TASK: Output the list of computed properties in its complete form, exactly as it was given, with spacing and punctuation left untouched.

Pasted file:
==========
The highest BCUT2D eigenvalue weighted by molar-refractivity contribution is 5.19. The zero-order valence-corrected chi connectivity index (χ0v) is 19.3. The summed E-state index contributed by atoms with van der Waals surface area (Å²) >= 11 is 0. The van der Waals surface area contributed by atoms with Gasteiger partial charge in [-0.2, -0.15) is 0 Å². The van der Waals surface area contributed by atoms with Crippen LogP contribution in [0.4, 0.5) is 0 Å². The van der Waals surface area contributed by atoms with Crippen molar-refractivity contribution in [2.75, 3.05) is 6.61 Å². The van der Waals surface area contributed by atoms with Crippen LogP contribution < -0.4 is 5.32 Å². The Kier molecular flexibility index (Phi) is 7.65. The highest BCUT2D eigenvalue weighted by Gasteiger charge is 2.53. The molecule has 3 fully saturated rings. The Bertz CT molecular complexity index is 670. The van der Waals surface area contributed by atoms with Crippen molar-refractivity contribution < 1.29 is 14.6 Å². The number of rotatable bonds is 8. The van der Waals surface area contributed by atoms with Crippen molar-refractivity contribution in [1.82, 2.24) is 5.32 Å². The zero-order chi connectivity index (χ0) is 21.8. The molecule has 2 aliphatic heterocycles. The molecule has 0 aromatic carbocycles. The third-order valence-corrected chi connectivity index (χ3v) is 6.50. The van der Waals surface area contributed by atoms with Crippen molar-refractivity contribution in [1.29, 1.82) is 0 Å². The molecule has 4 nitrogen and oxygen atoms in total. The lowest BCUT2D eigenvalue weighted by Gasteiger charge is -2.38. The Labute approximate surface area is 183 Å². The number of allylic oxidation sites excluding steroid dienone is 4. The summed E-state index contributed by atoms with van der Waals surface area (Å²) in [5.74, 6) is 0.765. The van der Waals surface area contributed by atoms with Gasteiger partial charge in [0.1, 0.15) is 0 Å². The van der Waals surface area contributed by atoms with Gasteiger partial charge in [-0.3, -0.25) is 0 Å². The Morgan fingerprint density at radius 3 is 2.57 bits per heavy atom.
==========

The highest BCUT2D eigenvalue weighted by molar-refractivity contribution is 5.19. The zero-order valence-corrected chi connectivity index (χ0v) is 19.3. The summed E-state index contributed by atoms with van der Waals surface area (Å²) >= 11 is 0. The van der Waals surface area contributed by atoms with Gasteiger partial charge in [-0.2, -0.15) is 0 Å². The van der Waals surface area contributed by atoms with Crippen LogP contribution in [0.4, 0.5) is 0 Å². The van der Waals surface area contributed by atoms with Crippen molar-refractivity contribution in [2.75, 3.05) is 6.61 Å². The van der Waals surface area contributed by atoms with Crippen LogP contribution < -0.4 is 5.32 Å². The Kier molecular flexibility index (Phi) is 7.65. The highest BCUT2D eigenvalue weighted by Gasteiger charge is 2.53. The molecule has 3 fully saturated rings. The Bertz CT molecular complexity index is 670. The van der Waals surface area contributed by atoms with Crippen molar-refractivity contribution < 1.29 is 14.6 Å². The number of rotatable bonds is 8. The van der Waals surface area contributed by atoms with Crippen molar-refractivity contribution in [1.82, 2.24) is 5.32 Å². The zero-order chi connectivity index (χ0) is 21.8. The molecule has 2 aliphatic heterocycles. The molecule has 0 aromatic carbocycles. The third-order valence-corrected chi connectivity index (χ3v) is 6.50. The van der Waals surface area contributed by atoms with Crippen molar-refractivity contribution in [1.29, 1.82) is 0 Å². The molecule has 4 nitrogen and oxygen atoms in total. The lowest BCUT2D eigenvalue weighted by Gasteiger charge is -2.38. The Labute approximate surface area is 183 Å². The number of allylic oxidation sites excluding steroid dienone is 4. The summed E-state index contributed by atoms with van der Waals surface area (Å²) in [5.74, 6) is 0.765. The van der Waals surface area contributed by atoms with Gasteiger partial charge in [0.1, 0.15) is 0 Å². The van der Waals surface area contributed by atoms with Gasteiger partial charge in [-0.3, -0.25) is 0 Å². The Morgan fingerprint density at radius 3 is 2.57 bits per heavy atom.